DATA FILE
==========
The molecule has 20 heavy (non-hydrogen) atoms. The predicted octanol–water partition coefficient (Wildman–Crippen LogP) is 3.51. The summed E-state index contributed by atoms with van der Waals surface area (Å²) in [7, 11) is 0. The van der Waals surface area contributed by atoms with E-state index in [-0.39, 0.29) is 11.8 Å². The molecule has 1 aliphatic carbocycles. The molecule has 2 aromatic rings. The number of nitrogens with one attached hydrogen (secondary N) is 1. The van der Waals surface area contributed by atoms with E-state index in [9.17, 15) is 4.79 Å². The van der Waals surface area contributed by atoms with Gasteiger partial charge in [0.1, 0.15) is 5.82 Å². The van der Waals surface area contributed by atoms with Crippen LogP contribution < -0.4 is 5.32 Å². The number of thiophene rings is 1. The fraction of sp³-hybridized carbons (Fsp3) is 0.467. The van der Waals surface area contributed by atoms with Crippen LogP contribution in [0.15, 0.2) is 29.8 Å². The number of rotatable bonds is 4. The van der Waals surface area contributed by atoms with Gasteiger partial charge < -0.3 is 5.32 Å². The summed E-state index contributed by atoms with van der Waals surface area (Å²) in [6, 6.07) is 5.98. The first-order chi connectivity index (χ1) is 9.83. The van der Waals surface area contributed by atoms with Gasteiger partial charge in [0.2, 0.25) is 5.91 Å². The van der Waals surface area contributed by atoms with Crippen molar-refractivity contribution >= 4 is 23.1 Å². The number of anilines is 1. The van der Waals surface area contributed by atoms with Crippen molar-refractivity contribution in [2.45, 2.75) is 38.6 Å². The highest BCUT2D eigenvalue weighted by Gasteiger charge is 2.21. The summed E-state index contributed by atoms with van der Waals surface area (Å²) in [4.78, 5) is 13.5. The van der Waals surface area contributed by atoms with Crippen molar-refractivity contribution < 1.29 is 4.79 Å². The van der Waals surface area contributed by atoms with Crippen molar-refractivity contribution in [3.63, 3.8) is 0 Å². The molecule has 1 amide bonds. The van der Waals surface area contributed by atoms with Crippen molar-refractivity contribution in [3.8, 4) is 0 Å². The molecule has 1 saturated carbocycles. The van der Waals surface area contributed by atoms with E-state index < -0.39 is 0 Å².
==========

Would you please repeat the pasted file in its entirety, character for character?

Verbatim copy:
The molecule has 20 heavy (non-hydrogen) atoms. The predicted octanol–water partition coefficient (Wildman–Crippen LogP) is 3.51. The summed E-state index contributed by atoms with van der Waals surface area (Å²) in [7, 11) is 0. The van der Waals surface area contributed by atoms with E-state index in [-0.39, 0.29) is 11.8 Å². The molecule has 1 aliphatic carbocycles. The molecule has 2 aromatic rings. The number of nitrogens with one attached hydrogen (secondary N) is 1. The van der Waals surface area contributed by atoms with E-state index in [9.17, 15) is 4.79 Å². The van der Waals surface area contributed by atoms with Gasteiger partial charge in [0.1, 0.15) is 5.82 Å². The van der Waals surface area contributed by atoms with Crippen LogP contribution < -0.4 is 5.32 Å². The number of thiophene rings is 1. The fraction of sp³-hybridized carbons (Fsp3) is 0.467. The van der Waals surface area contributed by atoms with Crippen LogP contribution in [0.15, 0.2) is 29.8 Å². The number of rotatable bonds is 4. The van der Waals surface area contributed by atoms with Gasteiger partial charge < -0.3 is 5.32 Å². The summed E-state index contributed by atoms with van der Waals surface area (Å²) in [6, 6.07) is 5.98. The first-order chi connectivity index (χ1) is 9.83. The van der Waals surface area contributed by atoms with Gasteiger partial charge in [0.2, 0.25) is 5.91 Å². The van der Waals surface area contributed by atoms with Crippen molar-refractivity contribution >= 4 is 23.1 Å². The number of anilines is 1. The van der Waals surface area contributed by atoms with Crippen molar-refractivity contribution in [2.45, 2.75) is 38.6 Å². The highest BCUT2D eigenvalue weighted by Gasteiger charge is 2.21. The summed E-state index contributed by atoms with van der Waals surface area (Å²) in [4.78, 5) is 13.5. The van der Waals surface area contributed by atoms with Crippen molar-refractivity contribution < 1.29 is 4.79 Å². The van der Waals surface area contributed by atoms with Crippen molar-refractivity contribution in [3.63, 3.8) is 0 Å². The molecule has 1 amide bonds. The van der Waals surface area contributed by atoms with Crippen molar-refractivity contribution in [3.8, 4) is 0 Å². The molecule has 1 saturated carbocycles. The van der Waals surface area contributed by atoms with E-state index < -0.39 is 0 Å².